On December 8, 2014, Entercom announced its intent to acquire Lincoln Financial Media for $110 million and working capital; the deal will give the company 14 additional stations in Atlanta, Denver, Miami, and San Diego. To comply with ownership limits in the Denver market as they can only own 5 FMs and 3 AMs in one market (due to its ownership of AM KEZW and FM outlets KQMT, KOSI and KALC), Entercom divested one of Lincoln Financials' three FM properties, Sports outlet KKFN, to a trust that will in turn spin-off the station to a third party; the four remaining Lincoln Financial Denver stations (AMs KRWZ and KEPN; FMs KYGO and KQKS) would become Entercom properties and retain their current formats.[18]

In July 2015, Entercom entered into an exchange agreement with Bonneville under which Entercom exchanged four stations in Denver for Classic Rock station The Sound in Los Angeles and $5 million in additional consideration. The stations Entercom exchanged with Bonneville included KOSI-FM, KYGO-FM, KKFN-FM and KEPN-AM. Entercom previously owned KOSI-FM, while the remaining stations were acquired through the acquisition of LFM. Entercom and Bonneville began operating the exchanged stations under TBAs once the LFM transaction was completed. Closing of the Bonneville-Entercom exchange is subject to FCC approval and other customary closing conditions. Entercom expects the Bonneville transaction to close by the fourth quarter of 2015.[19]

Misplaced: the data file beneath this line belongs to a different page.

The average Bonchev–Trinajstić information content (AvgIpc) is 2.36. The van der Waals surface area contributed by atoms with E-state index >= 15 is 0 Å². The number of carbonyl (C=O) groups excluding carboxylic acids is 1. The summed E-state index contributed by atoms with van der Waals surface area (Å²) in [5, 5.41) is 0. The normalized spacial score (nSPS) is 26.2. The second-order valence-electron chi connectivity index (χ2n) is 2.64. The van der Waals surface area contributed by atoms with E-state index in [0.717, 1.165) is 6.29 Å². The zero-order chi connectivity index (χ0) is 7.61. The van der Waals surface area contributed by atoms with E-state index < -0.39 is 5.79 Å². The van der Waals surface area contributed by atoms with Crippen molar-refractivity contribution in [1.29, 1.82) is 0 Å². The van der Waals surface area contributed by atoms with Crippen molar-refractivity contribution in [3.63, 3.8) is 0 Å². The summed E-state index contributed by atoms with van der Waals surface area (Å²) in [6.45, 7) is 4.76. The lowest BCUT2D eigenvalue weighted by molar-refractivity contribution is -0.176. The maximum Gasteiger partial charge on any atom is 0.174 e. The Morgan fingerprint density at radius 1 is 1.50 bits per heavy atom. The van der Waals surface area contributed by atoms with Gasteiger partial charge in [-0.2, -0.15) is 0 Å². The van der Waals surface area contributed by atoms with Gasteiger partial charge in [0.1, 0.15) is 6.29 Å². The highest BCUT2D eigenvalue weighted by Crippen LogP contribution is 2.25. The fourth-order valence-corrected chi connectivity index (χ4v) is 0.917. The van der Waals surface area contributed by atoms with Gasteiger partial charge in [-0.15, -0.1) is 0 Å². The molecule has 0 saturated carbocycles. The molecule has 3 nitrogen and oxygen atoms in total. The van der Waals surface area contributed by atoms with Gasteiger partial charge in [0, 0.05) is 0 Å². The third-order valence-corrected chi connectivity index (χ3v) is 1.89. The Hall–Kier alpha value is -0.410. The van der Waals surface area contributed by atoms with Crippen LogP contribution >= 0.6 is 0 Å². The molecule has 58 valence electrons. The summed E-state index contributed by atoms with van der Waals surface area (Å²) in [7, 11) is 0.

On February 2, 2017, Entercom announced that it had agreed to acquire CBS Radio. The purchase will give Entercom operations in 23 of the top 25 markets, and make it the second-largest owner of radio stations in the United States, behind only iHeartMedia.[20] To comply with federal ownership caps, Entercom plans to divest at least 15 stations. The company also announced that it would shut down KDND and return its license to the FCC to "facilitate the timely FCC approvals for the planned combination with CBS Radio"; the FCC had designated that the renewal of KDND's license would be subject to hearings over allegations it had failed to operate in the public interest.[17]